Sun 18 Nov, 2007
One difficult aspect to discussions about race in our society is the fact that the concepts of race and racial oppression, despite their genuine social importance, can be overplayed or used inappropriately. This is an issue that no one wants to address, because claims like this can easily be taken too far and be abused by those who oppose confronting race in a serious way.
In this vein, Jim Hoagland has an op-ed in the Washington Post today arguing that Sudan has been playing the “race card” as part of its effort to prevent the outside world from resolving the conflict in Darfur. The government of Sudan, a largely Muslim country with a mixed population of Arabs and non-Arab Africans, has been shamelessly appealing to both African and Arab nations in a bid for “racial solidarity” against efforts to stop the genocide in Darfur.
In brief, Sudan has been attempting to undermine the U.N. peacekeeping force being readied for deployment, by arguing that the force represents white interests intent on once again exploiting black and Muslim lands. This argument has stalled support from Egypt and other African and Middle Eastern nations afraid of backing Western nations charged with racial and colonial oppression.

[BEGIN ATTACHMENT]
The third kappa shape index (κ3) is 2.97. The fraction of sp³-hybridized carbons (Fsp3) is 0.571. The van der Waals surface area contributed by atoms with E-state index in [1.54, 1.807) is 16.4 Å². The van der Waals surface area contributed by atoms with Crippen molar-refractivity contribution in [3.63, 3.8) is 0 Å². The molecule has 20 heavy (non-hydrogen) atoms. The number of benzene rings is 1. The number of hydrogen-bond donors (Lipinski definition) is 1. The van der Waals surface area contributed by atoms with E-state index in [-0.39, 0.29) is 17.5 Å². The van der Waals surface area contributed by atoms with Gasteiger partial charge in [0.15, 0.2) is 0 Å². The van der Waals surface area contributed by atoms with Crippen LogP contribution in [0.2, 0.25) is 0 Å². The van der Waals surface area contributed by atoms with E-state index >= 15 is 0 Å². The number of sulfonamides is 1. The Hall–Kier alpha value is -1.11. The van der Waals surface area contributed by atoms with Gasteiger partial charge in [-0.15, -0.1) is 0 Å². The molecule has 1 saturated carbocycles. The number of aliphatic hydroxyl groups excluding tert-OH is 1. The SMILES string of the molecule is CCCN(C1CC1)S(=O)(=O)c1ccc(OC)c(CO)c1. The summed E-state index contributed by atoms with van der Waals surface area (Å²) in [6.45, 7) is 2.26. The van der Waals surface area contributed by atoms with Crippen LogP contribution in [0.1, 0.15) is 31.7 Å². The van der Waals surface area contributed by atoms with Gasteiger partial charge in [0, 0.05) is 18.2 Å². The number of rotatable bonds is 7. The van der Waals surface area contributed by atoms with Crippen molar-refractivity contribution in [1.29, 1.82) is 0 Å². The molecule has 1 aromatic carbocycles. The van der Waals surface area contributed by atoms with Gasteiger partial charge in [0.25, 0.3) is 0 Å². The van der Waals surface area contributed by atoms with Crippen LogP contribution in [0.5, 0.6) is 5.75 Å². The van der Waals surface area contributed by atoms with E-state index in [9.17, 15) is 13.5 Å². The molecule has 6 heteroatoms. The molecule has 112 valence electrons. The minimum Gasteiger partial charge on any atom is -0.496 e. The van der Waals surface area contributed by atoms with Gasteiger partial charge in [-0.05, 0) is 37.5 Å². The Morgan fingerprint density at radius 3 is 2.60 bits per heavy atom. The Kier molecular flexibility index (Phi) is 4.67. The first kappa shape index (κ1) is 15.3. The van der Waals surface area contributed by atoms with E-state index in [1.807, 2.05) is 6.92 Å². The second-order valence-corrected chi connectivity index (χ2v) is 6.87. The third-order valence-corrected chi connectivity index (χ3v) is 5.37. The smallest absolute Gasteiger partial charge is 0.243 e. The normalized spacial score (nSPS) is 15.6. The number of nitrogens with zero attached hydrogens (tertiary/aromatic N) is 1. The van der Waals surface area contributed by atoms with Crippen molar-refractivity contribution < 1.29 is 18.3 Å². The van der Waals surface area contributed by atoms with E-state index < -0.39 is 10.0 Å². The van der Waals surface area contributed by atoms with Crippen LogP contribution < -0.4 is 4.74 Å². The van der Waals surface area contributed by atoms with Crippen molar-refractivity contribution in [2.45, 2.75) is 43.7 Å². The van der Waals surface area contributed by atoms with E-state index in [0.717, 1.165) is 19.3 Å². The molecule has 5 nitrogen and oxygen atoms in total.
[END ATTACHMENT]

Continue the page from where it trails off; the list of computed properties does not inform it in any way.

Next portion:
While there may be no way to prevent genocidal rulers from exploiting legitimate concerns over racial oppression, it’s a shame that Washington and other capitals haven’t been more forthright in calling out Khartoum for this charade. In this instance, it is black and Arab regions which are suffering from the delay, and the conflict is not of Western design.
I like to compare the reluctance to acknowledge sham claims of racial oppression to discussions about false accusations of rape or child abuse. No one doubts that there are instances in which innocent people are falsely charged with rape or child abuse, but neither does anyone dispute that most such accusations are true. The trick is to distinguish properly, in particular cases, whether claims are true or false, and to address the legitimate and important issue of false accusations, while never losing sight of the fact that genuine accusations do respresent the greater social problem.